A still from the film, Night Watch By Grant Rosenberg/Paris, Time, May 15, 2007 Early on in the 2004 supernatural Russian thriller Night Watch, the protagonist, trying to prevent a witch from casting a spell on his unborn child, yells at the top of his lungs in protest. For English-speaking audiences, the subtitles do more than just translate the literal meaning: the words "no" and "stop" with three exclamation points are shown on different parts of the screen in large, moving letters.
Republican presidential candidates debating in Las Vegas on Dec. 15. A network of volunteer translators in China called the Guojiang Subtitle Group has been posting videos of the debates online with Chinese subtitles. Credit Ruth Fremson/The New York Times Sinosphere By OWEN GUO, JAN. 3, 2016, The New York Times BEIJING — From his graduate student dormitory in the southern city of Guangzhou, Yin Hao works late into the night with an online network of about half a dozen other volunteer translators.
Why Riot?, video by Mosireen Video Collect, 2013. “The revolution is not a thing of the past, the revolution is still in process.” Philip Rizk stated as we began our discussion of his text “2011 is not 1968”, whereby he challenges the dominant narratives of the January 25th Revolution as a youth lead revolution. He argues that the radicalizing factor of the uprising was an underclass without leaders.
American University of Cairo 9 March 2015 Video of a seminar at the American University in Cairo on 9 March 2015.
Ofcom: Results from the Second Sampling Exercise 5 November 2014 This document is the second of four reports on the quality of live subtitling in British television programmes, based on samples drawn from live-subtitled programming broadcast in April and May 2014 by the BBC, ITV, Channel 4, Channel 5 and Sky. In order to address continuing complaints about the quality of live subtitling, Ofcom consulted in May 2013 on proposals to incentivise broadcasters and access service providers to identify and act upon areas for improvement.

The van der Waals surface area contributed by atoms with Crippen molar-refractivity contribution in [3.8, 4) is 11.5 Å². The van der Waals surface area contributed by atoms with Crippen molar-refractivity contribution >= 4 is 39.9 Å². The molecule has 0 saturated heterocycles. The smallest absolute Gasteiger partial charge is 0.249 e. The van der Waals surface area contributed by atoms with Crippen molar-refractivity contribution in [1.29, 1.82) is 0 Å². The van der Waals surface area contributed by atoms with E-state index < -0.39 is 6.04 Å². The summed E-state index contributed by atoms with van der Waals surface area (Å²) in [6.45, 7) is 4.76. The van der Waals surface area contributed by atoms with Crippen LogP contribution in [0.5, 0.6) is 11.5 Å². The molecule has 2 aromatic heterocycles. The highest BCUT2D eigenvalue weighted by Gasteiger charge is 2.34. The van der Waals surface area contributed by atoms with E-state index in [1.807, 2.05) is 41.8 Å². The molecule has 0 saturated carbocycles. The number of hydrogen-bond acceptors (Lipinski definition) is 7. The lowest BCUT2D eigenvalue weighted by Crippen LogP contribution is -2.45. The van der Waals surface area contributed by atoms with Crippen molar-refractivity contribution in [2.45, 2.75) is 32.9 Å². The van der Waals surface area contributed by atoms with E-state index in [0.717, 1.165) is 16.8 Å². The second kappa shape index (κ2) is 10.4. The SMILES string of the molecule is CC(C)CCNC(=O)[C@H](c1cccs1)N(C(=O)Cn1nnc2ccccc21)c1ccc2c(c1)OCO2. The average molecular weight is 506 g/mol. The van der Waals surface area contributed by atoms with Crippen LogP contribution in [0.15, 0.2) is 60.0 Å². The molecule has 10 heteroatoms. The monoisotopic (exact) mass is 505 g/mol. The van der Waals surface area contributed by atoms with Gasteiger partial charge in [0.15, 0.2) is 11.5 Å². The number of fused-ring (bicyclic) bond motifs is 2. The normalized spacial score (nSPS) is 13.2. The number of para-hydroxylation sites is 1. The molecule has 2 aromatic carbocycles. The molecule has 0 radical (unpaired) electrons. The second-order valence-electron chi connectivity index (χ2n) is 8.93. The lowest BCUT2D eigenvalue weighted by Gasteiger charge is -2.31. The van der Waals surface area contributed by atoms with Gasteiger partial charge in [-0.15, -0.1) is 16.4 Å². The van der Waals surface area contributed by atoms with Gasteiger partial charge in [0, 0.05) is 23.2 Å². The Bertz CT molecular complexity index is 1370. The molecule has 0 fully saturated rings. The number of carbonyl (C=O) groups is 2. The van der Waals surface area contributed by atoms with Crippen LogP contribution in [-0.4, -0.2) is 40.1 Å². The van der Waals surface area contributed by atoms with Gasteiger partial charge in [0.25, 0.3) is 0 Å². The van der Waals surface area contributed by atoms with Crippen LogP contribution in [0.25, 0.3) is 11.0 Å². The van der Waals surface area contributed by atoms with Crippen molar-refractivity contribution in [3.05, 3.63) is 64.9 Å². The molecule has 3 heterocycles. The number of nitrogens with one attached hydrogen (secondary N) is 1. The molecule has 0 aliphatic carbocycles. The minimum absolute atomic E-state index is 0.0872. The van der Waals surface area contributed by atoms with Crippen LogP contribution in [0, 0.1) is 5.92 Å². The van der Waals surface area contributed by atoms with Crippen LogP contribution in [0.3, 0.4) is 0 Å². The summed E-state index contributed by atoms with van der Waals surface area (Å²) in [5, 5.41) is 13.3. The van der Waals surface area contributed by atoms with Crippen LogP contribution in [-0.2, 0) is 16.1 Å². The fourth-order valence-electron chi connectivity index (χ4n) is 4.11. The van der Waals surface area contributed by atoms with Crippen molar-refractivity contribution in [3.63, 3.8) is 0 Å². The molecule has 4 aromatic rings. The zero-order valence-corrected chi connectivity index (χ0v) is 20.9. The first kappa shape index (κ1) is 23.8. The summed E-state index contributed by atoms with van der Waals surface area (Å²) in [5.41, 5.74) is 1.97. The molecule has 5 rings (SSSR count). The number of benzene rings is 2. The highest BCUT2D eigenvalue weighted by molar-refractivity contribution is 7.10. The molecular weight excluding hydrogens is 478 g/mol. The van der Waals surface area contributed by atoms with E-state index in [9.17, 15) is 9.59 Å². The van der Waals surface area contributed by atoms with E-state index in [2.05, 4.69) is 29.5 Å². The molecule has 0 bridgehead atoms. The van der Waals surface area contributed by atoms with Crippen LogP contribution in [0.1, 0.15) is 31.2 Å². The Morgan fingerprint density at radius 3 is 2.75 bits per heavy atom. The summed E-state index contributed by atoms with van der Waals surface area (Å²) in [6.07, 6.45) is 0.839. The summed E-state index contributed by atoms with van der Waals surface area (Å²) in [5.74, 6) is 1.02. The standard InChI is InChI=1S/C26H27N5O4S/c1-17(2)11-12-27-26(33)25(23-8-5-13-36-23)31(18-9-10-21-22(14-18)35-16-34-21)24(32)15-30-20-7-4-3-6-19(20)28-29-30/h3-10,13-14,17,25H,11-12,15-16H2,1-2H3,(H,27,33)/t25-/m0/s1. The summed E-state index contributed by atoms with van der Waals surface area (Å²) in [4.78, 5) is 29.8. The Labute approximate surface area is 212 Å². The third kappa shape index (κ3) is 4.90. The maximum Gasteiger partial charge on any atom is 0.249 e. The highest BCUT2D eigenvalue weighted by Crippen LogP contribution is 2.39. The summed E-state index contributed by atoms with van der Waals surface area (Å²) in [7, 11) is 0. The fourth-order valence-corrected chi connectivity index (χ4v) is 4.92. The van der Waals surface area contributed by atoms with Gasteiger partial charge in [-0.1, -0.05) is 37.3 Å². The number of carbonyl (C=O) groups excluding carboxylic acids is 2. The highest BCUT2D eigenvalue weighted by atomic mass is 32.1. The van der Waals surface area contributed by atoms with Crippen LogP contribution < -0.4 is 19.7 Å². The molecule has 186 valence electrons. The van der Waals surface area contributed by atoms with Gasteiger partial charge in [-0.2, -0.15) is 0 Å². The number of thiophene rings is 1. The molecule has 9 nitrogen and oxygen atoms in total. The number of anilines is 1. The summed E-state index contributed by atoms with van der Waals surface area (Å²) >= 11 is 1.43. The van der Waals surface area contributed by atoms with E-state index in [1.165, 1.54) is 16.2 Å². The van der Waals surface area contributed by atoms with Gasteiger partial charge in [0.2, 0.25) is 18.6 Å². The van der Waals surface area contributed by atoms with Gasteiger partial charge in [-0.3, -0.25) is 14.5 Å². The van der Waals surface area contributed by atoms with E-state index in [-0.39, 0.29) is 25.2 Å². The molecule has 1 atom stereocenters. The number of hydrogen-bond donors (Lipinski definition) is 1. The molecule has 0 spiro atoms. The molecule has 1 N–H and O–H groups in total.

Alexandra Crosby and Tanya Notley Article first published online: 1 JUN 2014 DOI: 10.1111/taja.12085 The Australian Journal of Anthropology, Vol 25 Issue 2 In this paper we examine mediated practices and experiences of online translation and subtitling. Our paper is based on a collaboration with EngageMedia − a not-for-profit organisation based in Australia and Indonesia − and is specifically focused on its work in West Papua. We argue that the video-hosting and online subtitling that is enabled through EngageMedia's websites, while mobilising West Papuan stories in a logical, relatively fast and organised manner, is embedded in a more messy socially-mediated translation process that occurs across shifting scales (local, national, regional, and global), and a range of cultures (online, offline, local, global, networked).
POETRY/TRANSLATION/FILM – POÉSIE/TRADUCTION/FILM PoeTransFi 18-19 June 2015 EMMA, Paul Valéry University, Montpellier, France Please click HERE to download the CFP in PDF format. Scroll down for French version. The aim of this conference, which could also be entitled “The film as poem, the poem as film: A spectrum of translations”, is to revisit the inter-relations between poetry and film, envisaged under the angle of translation, in a broad sense of the term.
A series of colloquia exploring subtitling, translation and adaptation Friday 31 October and Saturday 1 November 2014, Senate House, London The ‘Migrating Texts’ colloquia are three half-day workshops aimed primarily at postgraduate and early career researchers within the modern languages, English studies and humanities. Each colloquium will take the text (written or audiovisual) as a starting point and explore its transformation into different forms: through subtitling, translation and intermedial adaptation.